Most of my deaths aren't from being 2-shot. Nor are they due to the healer not being able to keep up with boss throughput while standing and spamming big heals. They happen when an encounter mechanic forces an interruption in the healing stream; for example, the healer has to move, and I don't get enough direct healing to keep me alive through 3-5 damage events (boss attacks, DoTs, whatever). In that situation, the concept of "more EH than N attacks" is sort of muddy. Attack sizes vary, and you'll be receiving a variable amount of healing from your non-moving healers, HoTs, and absorbs. So the net damage and healing you receive is variable enough that the waters between 3 hits and 4 hits are muddied - it's entirely reasonable to die in a situation where you took "3.5 hits" worth of damage due to healing, absorbs, and variable hit sizes.
So adding 0.25 "hits" worth of EH isn't meaningless, even if you're going from 2-2.25 or 3-3.25 instead of 2.75-3. That said, the value of that extra 0.25 "hits" suffers from a sort of diminishing returns - once you can take 6 hits, you might be able to survive for 10+ seconds without heals. There are very few mechanics that will interrupt your healing stream for that long (though dead healers count!), which reduces the value of adding more EH. It's still nonzero, but because the event is so rare it's less effective.
Which brings us to Situation (3). This is where I think avoidance really comes into its own. Not because it's a situation where avoidance really shines, but because it's a situation where the diminishing returns on EH push it's value down. If the boss can't kill you in 6 or more melee swings (which may be ~10 seconds without healing, an absurdly long time), you've got little incentive to stretch that time window any longer, so why not beef up your avoidance?
Unfortunately, it's also where the boss starts becoming trivial. If the boss can't kill you in 10 seconds, then he doesn't hit hard enough to test your survivability. And most tanks will start wearing DPS trinkets or putting on 2-piece Ret gear for lulz at that point. The relevant comparison would be a heroic Firelands tank wearing DPS gear for a troll heroic, or maybe a weak normal-mode T11 boss.
So in summary, the one situation where avoidance really does match or exceed stamina in survivability value is the trivial situation, where the boss isn't dangerous on short time scales. That shouldn't be surprising, in fact - the entire triage model was initially built around the concept that tank death would not occur due to spikes, but because healers ran out of mana over the course of an encounter. That scenario - low chance of spike death but noticeable time-averaged damage intake - is exactly situation 3, the weak-hitting boss that hits frequently. And that's how you make avoidance valuable: by making time-averaged damage intake a relevant metric.
Unfortunately, that's not how things played out. Meloree has pointed out in the past that healer mana regen scaled a lot faster than it should have, and that led to the current situation where tank throughput doesn't end up being a consideration. Overall damage taken at the end of an encounter hasn't mattered since early T11. And making it a factor, either by nerfing regen or modifying the boss damage and swing timer to smooth damage profiles, would run the risk of making things worse (for us, at least). In the scenario where tank throughput matters, but spike damage doesn't, the tank with the most self-healing becomes more attractive. And that's not us, it's DK's.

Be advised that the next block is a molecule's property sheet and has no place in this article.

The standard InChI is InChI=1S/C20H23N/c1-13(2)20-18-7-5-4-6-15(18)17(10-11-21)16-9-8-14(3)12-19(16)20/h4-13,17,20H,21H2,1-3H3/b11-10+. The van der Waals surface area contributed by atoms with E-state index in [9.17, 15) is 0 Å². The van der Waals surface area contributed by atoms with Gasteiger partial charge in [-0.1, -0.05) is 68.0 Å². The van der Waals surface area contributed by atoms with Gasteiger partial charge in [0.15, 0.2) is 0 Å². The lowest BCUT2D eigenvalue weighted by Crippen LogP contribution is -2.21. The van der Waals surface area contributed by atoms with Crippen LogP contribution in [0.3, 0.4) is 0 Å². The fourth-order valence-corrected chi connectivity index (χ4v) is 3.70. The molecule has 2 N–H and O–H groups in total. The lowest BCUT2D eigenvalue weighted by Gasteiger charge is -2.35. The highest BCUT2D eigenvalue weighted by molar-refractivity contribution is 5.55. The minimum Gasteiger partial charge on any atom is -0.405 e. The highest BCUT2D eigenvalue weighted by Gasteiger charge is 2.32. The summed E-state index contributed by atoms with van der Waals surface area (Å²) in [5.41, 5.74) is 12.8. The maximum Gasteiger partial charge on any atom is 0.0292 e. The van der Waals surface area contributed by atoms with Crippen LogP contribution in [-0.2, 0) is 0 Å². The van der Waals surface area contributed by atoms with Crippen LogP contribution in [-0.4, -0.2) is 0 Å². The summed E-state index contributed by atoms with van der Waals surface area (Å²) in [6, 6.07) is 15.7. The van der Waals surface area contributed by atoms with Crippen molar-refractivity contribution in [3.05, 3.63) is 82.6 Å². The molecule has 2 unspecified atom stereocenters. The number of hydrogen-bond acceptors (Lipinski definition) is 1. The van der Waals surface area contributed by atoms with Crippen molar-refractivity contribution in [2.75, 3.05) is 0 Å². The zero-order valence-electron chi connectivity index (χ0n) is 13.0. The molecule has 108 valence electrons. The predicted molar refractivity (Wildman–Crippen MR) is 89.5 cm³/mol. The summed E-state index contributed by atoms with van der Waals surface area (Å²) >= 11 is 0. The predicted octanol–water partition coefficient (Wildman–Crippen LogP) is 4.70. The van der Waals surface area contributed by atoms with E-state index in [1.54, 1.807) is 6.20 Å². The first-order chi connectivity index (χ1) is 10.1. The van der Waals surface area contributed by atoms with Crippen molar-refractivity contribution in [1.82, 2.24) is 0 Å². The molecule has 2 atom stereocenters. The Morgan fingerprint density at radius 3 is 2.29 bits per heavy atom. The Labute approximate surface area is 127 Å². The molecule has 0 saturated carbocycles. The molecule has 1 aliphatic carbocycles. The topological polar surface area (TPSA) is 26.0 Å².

To be fair, I don't think the system is bad the way it is. The choices we're debating here might only affect the outcome of an encounter 1% of the time, and may even depend on the exact relationship between the tank and his or her healing team. But I do think it relegates avoidance to the role of "second class citizen," and that we should recognize the limitations of avoidance that come out of this model.
I dont agree with you there. Even though avoidance is percentage based and stam isnt id still prefer to avoid the damage instead of having more than enough health to take it. Damage is damage and the healers have to heal that damage up. They wont have to when you avoid the melee swings.
The example of baleroc; With my avoidance i dont get hit by each decimate blade in fact there has been decimation blades where i didnt take any damage at all!
I think stacking stam above avoidance is just even more stress to the healers. You have more health they will have to heal up.
Im doing a "mix", Im now at the 102,4% (maybe .something above) and when im fully raid buffed ive got 210,7k health. Through entire firelands I honestly havent felt like i didnt have the hitpoints to go through a boss fight.
EDIT: I do however agree that you have to be above a specific point, but i havent been below that yet i havent been gemming for stamina untill now (because ive reached the 102,4%)
Last edited by Evilunclebill : 10/14/11 at 3:48 AM.